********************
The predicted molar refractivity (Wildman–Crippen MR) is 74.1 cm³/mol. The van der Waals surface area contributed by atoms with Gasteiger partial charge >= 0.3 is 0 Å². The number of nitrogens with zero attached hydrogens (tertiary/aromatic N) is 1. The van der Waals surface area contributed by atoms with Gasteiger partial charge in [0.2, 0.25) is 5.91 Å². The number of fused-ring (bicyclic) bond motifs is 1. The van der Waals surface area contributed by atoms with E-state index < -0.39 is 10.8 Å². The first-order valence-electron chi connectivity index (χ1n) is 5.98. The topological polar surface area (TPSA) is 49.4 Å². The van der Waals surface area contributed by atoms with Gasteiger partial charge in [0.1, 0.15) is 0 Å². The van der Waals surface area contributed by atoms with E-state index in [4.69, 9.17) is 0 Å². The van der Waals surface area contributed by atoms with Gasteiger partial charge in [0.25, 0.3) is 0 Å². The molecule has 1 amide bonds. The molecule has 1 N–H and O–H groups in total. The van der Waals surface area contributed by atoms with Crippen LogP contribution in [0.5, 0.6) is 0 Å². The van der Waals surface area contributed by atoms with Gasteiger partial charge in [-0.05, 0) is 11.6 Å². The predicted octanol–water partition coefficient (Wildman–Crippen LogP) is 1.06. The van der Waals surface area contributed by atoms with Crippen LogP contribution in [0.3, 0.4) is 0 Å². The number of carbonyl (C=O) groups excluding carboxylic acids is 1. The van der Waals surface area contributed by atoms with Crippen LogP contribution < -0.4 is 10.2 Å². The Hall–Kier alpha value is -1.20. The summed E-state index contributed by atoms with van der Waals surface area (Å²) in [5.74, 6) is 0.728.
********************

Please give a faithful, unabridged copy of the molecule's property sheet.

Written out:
The predicted molar refractivity (Wildman–Crippen MR) is 74.1 cm³/mol. The van der Waals surface area contributed by atoms with Gasteiger partial charge >= 0.3 is 0 Å². The number of nitrogens with zero attached hydrogens (tertiary/aromatic N) is 1. The van der Waals surface area contributed by atoms with Gasteiger partial charge in [0.2, 0.25) is 5.91 Å². The number of fused-ring (bicyclic) bond motifs is 1. The van der Waals surface area contributed by atoms with E-state index < -0.39 is 10.8 Å². The first-order valence-electron chi connectivity index (χ1n) is 5.98. The topological polar surface area (TPSA) is 49.4 Å². The van der Waals surface area contributed by atoms with Gasteiger partial charge in [0.1, 0.15) is 0 Å². The van der Waals surface area contributed by atoms with E-state index in [4.69, 9.17) is 0 Å². The van der Waals surface area contributed by atoms with Gasteiger partial charge in [0.25, 0.3) is 0 Å². The molecule has 1 amide bonds. The molecule has 1 N–H and O–H groups in total. The van der Waals surface area contributed by atoms with Crippen LogP contribution in [0.5, 0.6) is 0 Å². The van der Waals surface area contributed by atoms with Gasteiger partial charge in [-0.05, 0) is 11.6 Å². The predicted octanol–water partition coefficient (Wildman–Crippen LogP) is 1.06. The van der Waals surface area contributed by atoms with Crippen LogP contribution in [0.3, 0.4) is 0 Å². The number of carbonyl (C=O) groups excluding carboxylic acids is 1. The van der Waals surface area contributed by atoms with Crippen LogP contribution < -0.4 is 10.2 Å². The Hall–Kier alpha value is -1.20. The summed E-state index contributed by atoms with van der Waals surface area (Å²) in [5.74, 6) is 0.728.